Reasons to Stay at the Omni Rancho Las Palmas Resort & Spa, Rancho Mirage, CA, U.S.A.
June 26, 2016
Sleeping On an Airplane Isn’t Impossible
December 12, 2017
Falling asleep on an airplane can make the time go faster and help you adjust to a new time zone. It can be a bit tricky though, especially if you’re one of those people who gets overly excited when they travel. In order to relax and fall asleep so that you’re ready to go once you arrive at your destination, consider following one or more of these ideas.
Come Prepared With Things to Help You Sleep
I suggest packing the following things into your carryon: an eye mask, a pair of noise-cancelling headphones, and a comfortable sweater. It goes without saying that airplane cabins are brightly lit and rather noisy, both of which can keep you awake, no matter how much you want to take a nap. By packing these lightweight items, you’ll be able to counteract all of that and conk out mid-flight. It goes without saying that you’ll also want to wear comfortable clothing, so bring a soft, lightweight sweater to help keep you warm and in ready-to-sleep mode.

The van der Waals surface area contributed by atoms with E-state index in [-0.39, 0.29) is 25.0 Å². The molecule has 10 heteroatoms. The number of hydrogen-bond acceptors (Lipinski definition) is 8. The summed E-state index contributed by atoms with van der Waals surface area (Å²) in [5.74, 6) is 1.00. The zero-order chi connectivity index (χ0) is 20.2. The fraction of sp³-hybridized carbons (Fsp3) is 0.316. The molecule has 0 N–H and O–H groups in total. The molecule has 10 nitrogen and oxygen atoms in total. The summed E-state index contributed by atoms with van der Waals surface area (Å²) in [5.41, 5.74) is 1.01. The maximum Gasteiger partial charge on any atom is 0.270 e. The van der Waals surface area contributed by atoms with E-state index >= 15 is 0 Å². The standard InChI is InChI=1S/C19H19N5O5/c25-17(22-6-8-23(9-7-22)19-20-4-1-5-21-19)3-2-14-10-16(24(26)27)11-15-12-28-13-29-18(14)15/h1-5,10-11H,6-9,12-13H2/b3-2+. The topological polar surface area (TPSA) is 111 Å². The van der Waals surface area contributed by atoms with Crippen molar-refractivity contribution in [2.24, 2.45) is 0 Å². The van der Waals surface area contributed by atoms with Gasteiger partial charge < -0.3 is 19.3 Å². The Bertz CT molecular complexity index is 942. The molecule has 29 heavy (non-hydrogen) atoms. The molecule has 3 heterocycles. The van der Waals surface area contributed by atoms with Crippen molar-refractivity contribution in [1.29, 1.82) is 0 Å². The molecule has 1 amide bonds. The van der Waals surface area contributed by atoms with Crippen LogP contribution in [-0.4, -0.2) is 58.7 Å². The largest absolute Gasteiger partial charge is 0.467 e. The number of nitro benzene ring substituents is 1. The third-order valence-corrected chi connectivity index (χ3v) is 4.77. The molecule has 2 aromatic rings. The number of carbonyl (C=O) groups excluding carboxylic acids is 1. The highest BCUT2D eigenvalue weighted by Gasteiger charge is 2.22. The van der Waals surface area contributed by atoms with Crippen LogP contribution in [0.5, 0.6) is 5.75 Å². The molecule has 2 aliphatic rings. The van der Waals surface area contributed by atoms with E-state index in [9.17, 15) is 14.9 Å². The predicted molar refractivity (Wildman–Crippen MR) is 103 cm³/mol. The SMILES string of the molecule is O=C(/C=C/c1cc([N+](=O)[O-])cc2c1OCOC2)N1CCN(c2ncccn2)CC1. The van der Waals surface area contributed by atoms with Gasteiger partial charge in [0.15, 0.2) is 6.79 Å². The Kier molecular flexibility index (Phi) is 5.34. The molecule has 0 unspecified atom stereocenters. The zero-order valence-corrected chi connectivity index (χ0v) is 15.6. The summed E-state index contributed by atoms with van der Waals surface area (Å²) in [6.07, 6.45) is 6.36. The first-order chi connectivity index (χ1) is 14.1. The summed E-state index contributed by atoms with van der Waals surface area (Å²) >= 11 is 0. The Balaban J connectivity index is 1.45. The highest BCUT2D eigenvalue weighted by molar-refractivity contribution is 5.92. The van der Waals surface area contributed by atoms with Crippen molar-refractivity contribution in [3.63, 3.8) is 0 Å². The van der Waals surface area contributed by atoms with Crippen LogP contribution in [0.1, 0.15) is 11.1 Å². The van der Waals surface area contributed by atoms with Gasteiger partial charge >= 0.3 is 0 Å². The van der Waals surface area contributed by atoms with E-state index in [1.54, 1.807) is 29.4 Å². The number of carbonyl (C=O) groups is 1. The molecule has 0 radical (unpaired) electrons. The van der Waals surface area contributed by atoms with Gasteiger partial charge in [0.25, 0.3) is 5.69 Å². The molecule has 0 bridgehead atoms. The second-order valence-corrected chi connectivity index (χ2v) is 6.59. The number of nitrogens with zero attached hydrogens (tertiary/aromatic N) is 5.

Bring an Infinity Pillow
Although you can always ask a flight attendant for a pillow, you’re better off with the infinity pillow. This useful device fits around your neck like a scarf and it can be taken off and smooshed into a comfortable ball. It’s a multi-purpose pillow filled with microfiber that’s both lightweight and comfy. Rather than use an airline pillow (and really, who knows how clean it is) use this non-bulky one that you bring with you.
Sit Properly So You Can Relax
If you really want to fall asleep, you’ll need to sit with your legs uncrossed and the back of your chair reclined. Sitting with your legs crossed can mess up your circulation, which can end up keeping you awake – and cause a number of other problems. You’ll also need to recline slightly in order to get into a more comfortable position. After all, you don’t usually sleep sitting up, right?
Watch What You Eat and Drink
Drinking alcohol and filling up on food before – or during – your flight might sound like a good way to ensure a nap will take place, but it’s not. Alcohol will only make you feel dehydrated, which will lead to drinking water and many trips to the bathroom. Eating too much can make you feel sick, especially at higher altitudes, which again, is counterintuitive to falling, and staying, asleep.
Are there any tried and true tricks that you rely on to fall asleep on airplanes?